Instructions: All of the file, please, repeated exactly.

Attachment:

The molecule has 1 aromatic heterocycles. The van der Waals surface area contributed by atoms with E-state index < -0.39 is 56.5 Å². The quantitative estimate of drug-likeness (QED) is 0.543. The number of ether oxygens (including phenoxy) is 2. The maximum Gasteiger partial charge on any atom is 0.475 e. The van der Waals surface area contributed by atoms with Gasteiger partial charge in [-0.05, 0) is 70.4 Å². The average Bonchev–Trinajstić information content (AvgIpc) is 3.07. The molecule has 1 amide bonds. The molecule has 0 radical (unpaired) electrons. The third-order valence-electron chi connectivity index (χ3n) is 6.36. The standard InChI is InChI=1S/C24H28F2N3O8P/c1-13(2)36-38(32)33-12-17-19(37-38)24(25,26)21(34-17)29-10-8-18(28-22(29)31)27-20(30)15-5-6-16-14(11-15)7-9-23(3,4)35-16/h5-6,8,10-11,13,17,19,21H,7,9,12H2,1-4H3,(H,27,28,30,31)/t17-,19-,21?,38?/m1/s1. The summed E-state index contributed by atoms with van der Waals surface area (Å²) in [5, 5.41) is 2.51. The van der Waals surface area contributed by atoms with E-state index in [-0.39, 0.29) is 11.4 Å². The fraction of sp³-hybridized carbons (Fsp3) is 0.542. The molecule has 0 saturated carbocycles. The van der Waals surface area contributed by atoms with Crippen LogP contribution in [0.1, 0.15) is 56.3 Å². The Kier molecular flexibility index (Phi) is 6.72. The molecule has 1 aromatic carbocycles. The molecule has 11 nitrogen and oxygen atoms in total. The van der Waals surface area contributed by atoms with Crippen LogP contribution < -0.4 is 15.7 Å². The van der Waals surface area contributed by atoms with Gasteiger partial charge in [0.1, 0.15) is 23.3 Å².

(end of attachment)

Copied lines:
The molecule has 1 aromatic heterocycles. The van der Waals surface area contributed by atoms with E-state index < -0.39 is 56.5 Å². The quantitative estimate of drug-likeness (QED) is 0.543. The number of ether oxygens (including phenoxy) is 2. The maximum Gasteiger partial charge on any atom is 0.475 e. The van der Waals surface area contributed by atoms with Gasteiger partial charge in [-0.05, 0) is 70.4 Å². The average Bonchev–Trinajstić information content (AvgIpc) is 3.07. The molecule has 1 amide bonds. The molecule has 0 radical (unpaired) electrons. The third-order valence-electron chi connectivity index (χ3n) is 6.36. The standard InChI is InChI=1S/C24H28F2N3O8P/c1-13(2)36-38(32)33-12-17-19(37-38)24(25,26)21(34-17)29-10-8-18(28-22(29)31)27-20(30)15-5-6-16-14(11-15)7-9-23(3,4)35-16/h5-6,8,10-11,13,17,19,21H,7,9,12H2,1-4H3,(H,27,28,30,31)/t17-,19-,21?,38?/m1/s1. The summed E-state index contributed by atoms with van der Waals surface area (Å²) in [5, 5.41) is 2.51. The van der Waals surface area contributed by atoms with E-state index in [-0.39, 0.29) is 11.4 Å². The fraction of sp³-hybridized carbons (Fsp3) is 0.542. The molecule has 0 saturated carbocycles. The van der Waals surface area contributed by atoms with Crippen LogP contribution in [0.1, 0.15) is 56.3 Å². The Kier molecular flexibility index (Phi) is 6.72. The molecule has 1 aromatic carbocycles. The molecule has 11 nitrogen and oxygen atoms in total. The van der Waals surface area contributed by atoms with Crippen LogP contribution < -0.4 is 15.7 Å². The van der Waals surface area contributed by atoms with Gasteiger partial charge in [0.1, 0.15) is 23.3 Å².